Bernie Madoff stood before the judge today for sentencing and received a 150-year sentence. We were told he would be allowed to doff his jail-issued uniform for the occasion. The judge gave permission for him to put on his cashmere-blended pants one more time, likely the last time he will ever touch the rewards of his life of betrayal. Betraying other people has consequences.
As the news continued to unfold last winter about the astonishing $65 billion Ponzi scheme constructed by the inimitable Bernie Madoff, we found ourselves endlessly fascinated and horrified. We gazed in on the financial carnage as if we were witnessing a car wreck. Who were these innocent people who could be so gullible? Might we be just as dumb given the chance?
And who was this stone-cold man who could take money from friends and strangers alike, from charities and universities and synagogues, well aware that the whole structure would one day collapse like a house built on sand?
Ultimately I felt a chill settle in. This thing was chilling.
At least when a sociopath murders innocent victims, we can dismiss such things as utterly aberrant, insane. Madoff’s scheme was cool and rational and calculated. He seemed so normal as he walked the streets of New York with his baseball cap, his dignified wings of grey hair blowing in the breeze. We called him Bernie. He looked like an uncle.
The great medieval poet Dante can tell us why chilling is the best descriptor for Bernie Madoff. Dante thought the lowest levels of hell were frozen in ice, and he believed those lowest levels were preserved for people who betrayed their friends. (I read a piece back in March by Ralph Blumenthal in The New York Times that alerted me to these thoughts about Dante and Bernie Madoff. I was intrigued. I headed off to re-read the complete Inferno. If you haven’t lived in this book since college, try it again. I recommend it, especially Robert Pinsky’s translation.)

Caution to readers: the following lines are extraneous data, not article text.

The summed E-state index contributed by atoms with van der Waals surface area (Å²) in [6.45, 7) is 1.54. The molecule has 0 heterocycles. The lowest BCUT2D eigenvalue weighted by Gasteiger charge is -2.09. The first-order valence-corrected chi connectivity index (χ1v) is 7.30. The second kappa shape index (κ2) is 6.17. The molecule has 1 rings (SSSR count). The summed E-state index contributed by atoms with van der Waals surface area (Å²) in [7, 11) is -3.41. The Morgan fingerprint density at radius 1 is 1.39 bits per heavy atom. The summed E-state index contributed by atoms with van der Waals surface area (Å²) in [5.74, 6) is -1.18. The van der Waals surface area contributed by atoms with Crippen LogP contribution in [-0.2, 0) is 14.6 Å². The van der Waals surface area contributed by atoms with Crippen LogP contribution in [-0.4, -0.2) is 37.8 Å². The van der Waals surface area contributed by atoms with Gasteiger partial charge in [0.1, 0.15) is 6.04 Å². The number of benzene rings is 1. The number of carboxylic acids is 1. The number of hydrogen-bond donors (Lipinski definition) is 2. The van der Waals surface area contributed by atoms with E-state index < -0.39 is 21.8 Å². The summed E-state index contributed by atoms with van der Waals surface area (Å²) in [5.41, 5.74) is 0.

In Dante’s great work, written in the early 14th Century, those who betrayed the trust of others were located down in the Ninth Circle of hell, down “at the bottom of the universe.” By the time we get down to the Ninth Circle, we have already passed those consumed with lust (where they are now endlessly tossed about by wind), down past the gluttons, the angry ones, the heretics, even the violent.
Down there “beyond all others ill-begot,” the Ninth Circle is the eternal home for the betrayers. The betrayers are encased in ice; only their eyes are visible above the surface. Chilling indeed.
Betrayal is the ultimate denial of our humanity, Dante believed, the deepest violation of God’s notion of human flourishing. Here we find Cain and Brutus and, worst of all, Judas. The head of Judas is lodged between the fangs of Lucifer. Lucifer’s claws “sliced/ And tore the skin until his back was stripped.” This goes on daily, eternally. This is the fate of the betrayers.
Think about it. Betrayal is profoundly frightening, destructive, hurtful, so very hard to repair. It is damaging personally. It is damaging to our companies, our churches, our society. Think about the betrayal of a colleague at work. Think about betrayal in marriage. Think about the damage of even small betrayals of gossip. All the way from these seemingly small betrayals to Bernie Madoff’s bilking of billions of dollars from his friends, there is a theme. Something is very broken here. Something very chilling.
Dante got it right. Betrayal signals that our hearts are frozen. Betrayal sends us to the deepest pits of separation from others and from God. It is from these icy depths that we long for forgiveness, for grace, for the redemptive warmth of God’s love.